As the criminal complaint describes, after getting court authorization, the FBI inserted “a small piece of code” into a normal video file created by one of Kil’s victims. Unlike the illegal child abuse materials the FBI served up when it was running Playpen, this time around, the video wasn’t sexually explicit.
Agents them uploaded the file to Kil’s Dropbox account per his instruction and messaged him — at a voice over IP (VoIP) phone number that obscured the subscriber’s identity—to let him know.
(Source: Criminal Complaint)
Kil fell for it. After he opened the video, the NIT siphoned his IP address. The FBI set up a surveillance camera at the associated residence (Hernandez lives at the address with his girlfriend and her grandmother). They believe that Hernandez was the only one at home during the times that Tor was activated.
According prosecutor Tiffany J. Preston, Hernandez faces a mandatory minimum sentence of 15 years’ imprisonment, and a maximum of 30 years’ imprisonment if convicted on all counts, though maximum sentences are rarely carried out.
In his boastful posts, Kil admitted to lying. He couldn’t resist explaining how he got to Victim 1 in the first place, though, and it sounds plausible, given what we know about how sextortionists work.
Namely, and please do bear in mind that this is testimony from an admitted liar, he describes randomly targeting Victim 1 and doing research on her online posts, trying to find nude or sexually explicit images she may have shared. He admits to coming up short: the girl must have been listening to good advice about not sharing explicit images online.
But what she did share was videos of her dance routines. Somebody would film her, Kil says, and then she’d view and delete them.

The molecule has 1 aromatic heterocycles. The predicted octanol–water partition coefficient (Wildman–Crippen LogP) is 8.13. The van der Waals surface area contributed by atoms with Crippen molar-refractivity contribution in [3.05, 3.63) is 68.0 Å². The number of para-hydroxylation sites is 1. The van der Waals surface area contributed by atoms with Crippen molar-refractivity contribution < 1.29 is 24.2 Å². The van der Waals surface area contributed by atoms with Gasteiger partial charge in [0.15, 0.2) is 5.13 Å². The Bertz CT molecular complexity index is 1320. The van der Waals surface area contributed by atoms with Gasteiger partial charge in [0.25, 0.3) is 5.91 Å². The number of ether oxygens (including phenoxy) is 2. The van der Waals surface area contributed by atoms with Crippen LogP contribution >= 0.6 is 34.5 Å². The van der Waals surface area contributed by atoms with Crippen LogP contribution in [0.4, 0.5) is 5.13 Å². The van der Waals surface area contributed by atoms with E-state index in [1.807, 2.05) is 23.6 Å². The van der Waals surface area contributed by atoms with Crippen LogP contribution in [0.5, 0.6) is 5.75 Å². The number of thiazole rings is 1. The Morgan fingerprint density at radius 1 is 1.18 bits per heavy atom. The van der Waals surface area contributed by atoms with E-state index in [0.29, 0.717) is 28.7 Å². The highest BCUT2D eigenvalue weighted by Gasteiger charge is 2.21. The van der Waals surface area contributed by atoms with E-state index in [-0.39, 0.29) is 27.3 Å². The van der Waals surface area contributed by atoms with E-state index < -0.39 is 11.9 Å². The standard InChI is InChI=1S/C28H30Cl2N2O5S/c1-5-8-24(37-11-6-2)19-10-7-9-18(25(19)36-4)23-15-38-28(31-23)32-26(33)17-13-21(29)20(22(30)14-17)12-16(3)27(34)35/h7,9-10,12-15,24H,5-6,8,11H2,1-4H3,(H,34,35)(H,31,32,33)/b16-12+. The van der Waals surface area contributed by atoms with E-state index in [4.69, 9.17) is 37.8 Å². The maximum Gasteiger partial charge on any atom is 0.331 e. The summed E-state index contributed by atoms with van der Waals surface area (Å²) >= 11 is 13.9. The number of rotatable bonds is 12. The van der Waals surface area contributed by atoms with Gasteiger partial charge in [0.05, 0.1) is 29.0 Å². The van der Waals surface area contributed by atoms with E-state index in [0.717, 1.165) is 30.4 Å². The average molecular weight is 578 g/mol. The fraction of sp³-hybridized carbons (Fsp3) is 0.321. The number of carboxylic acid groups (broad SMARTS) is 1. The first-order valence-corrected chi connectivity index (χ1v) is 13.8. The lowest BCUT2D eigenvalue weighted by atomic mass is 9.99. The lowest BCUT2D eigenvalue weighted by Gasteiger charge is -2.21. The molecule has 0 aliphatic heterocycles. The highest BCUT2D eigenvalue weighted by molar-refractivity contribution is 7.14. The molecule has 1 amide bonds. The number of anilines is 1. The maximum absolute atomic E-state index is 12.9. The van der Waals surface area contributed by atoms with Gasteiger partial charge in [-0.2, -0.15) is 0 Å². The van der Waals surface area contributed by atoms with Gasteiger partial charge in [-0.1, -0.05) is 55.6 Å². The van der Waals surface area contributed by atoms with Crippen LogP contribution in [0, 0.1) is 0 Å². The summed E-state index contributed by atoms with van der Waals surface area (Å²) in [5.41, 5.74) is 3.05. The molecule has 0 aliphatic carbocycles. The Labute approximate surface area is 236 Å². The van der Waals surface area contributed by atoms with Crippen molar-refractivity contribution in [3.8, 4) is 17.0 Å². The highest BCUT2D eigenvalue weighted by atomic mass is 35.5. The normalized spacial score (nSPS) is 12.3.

At least, she thought she was deleting them, but in fact, they were still being stored in iCloud. Kil describes cracking her iCloud password and stealing the videos, which he then excerpted and doctored to make it appear that she was nude.
Sextortionists have in the past cracked victims’ accounts by sending them phishing emails that lead to sites where their login credentials are harvested. It was the modus operandi in the spate of celebrity photo thefts known as Celebgate, in fact. In June 2016, one of the Celebgate hackers pleaded guilty to phishing iCloud and Google logins as a means of getting his hands on his victims’ nude photos and videos.
This is why we believe in using multifactor authentication (MFA), also known as two-factor authentication, (2FA), whenever possible. Even if crooks crack your password, 2FA presents another big hurdle they have to leap before they can get into your accounts and steal your stuff. To read more about the hows and whys of 2FA, check out our Power of Two post.
Of course, teaching children not to share explicit material is crucial. So is encouraging them to report sextortionist or other cyberthreats, regardless of whether they’ve shared explicit material or not, as soon as possible.
The faster police know about these people , the faster their keyboards can be yanked out of their hands, and the lesser the damage they can inflict.